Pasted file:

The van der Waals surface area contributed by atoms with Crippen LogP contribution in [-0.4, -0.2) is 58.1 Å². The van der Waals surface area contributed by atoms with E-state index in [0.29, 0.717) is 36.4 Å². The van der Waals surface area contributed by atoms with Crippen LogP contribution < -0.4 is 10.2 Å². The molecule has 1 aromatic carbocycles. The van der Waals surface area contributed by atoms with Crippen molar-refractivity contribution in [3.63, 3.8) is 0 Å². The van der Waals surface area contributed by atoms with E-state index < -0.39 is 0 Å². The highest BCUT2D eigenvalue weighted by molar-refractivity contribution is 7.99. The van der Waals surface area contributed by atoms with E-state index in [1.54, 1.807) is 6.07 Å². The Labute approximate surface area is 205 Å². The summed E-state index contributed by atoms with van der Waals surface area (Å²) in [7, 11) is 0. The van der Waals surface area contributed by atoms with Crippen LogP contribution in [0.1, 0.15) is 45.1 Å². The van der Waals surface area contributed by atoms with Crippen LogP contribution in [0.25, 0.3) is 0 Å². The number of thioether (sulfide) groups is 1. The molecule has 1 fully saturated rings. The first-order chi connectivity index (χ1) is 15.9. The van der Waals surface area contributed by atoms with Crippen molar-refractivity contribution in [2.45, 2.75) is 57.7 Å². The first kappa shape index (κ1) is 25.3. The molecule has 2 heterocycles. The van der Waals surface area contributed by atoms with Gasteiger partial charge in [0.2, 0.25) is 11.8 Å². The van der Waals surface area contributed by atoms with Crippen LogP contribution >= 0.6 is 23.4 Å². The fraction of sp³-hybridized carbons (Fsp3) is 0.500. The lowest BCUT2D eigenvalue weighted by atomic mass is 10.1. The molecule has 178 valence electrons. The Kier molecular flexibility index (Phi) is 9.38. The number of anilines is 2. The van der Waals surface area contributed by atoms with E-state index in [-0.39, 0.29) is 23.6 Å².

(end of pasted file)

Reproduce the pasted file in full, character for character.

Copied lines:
The van der Waals surface area contributed by atoms with Crippen LogP contribution in [-0.4, -0.2) is 58.1 Å². The van der Waals surface area contributed by atoms with E-state index in [0.29, 0.717) is 36.4 Å². The van der Waals surface area contributed by atoms with Crippen LogP contribution < -0.4 is 10.2 Å². The molecule has 1 aromatic carbocycles. The van der Waals surface area contributed by atoms with Crippen molar-refractivity contribution in [3.63, 3.8) is 0 Å². The van der Waals surface area contributed by atoms with E-state index < -0.39 is 0 Å². The highest BCUT2D eigenvalue weighted by molar-refractivity contribution is 7.99. The van der Waals surface area contributed by atoms with E-state index in [1.54, 1.807) is 6.07 Å². The Labute approximate surface area is 205 Å². The summed E-state index contributed by atoms with van der Waals surface area (Å²) in [7, 11) is 0. The van der Waals surface area contributed by atoms with Crippen LogP contribution in [0.1, 0.15) is 45.1 Å². The van der Waals surface area contributed by atoms with Crippen LogP contribution in [0.25, 0.3) is 0 Å². The number of thioether (sulfide) groups is 1. The molecule has 1 fully saturated rings. The first-order chi connectivity index (χ1) is 15.9. The van der Waals surface area contributed by atoms with Crippen molar-refractivity contribution in [2.45, 2.75) is 57.7 Å². The first kappa shape index (κ1) is 25.3. The molecule has 2 heterocycles. The van der Waals surface area contributed by atoms with Gasteiger partial charge in [0.2, 0.25) is 11.8 Å². The van der Waals surface area contributed by atoms with Crippen LogP contribution >= 0.6 is 23.4 Å². The fraction of sp³-hybridized carbons (Fsp3) is 0.500. The lowest BCUT2D eigenvalue weighted by atomic mass is 10.1. The molecule has 178 valence electrons. The Kier molecular flexibility index (Phi) is 9.38. The number of anilines is 2. The van der Waals surface area contributed by atoms with E-state index in [-0.39, 0.29) is 23.6 Å².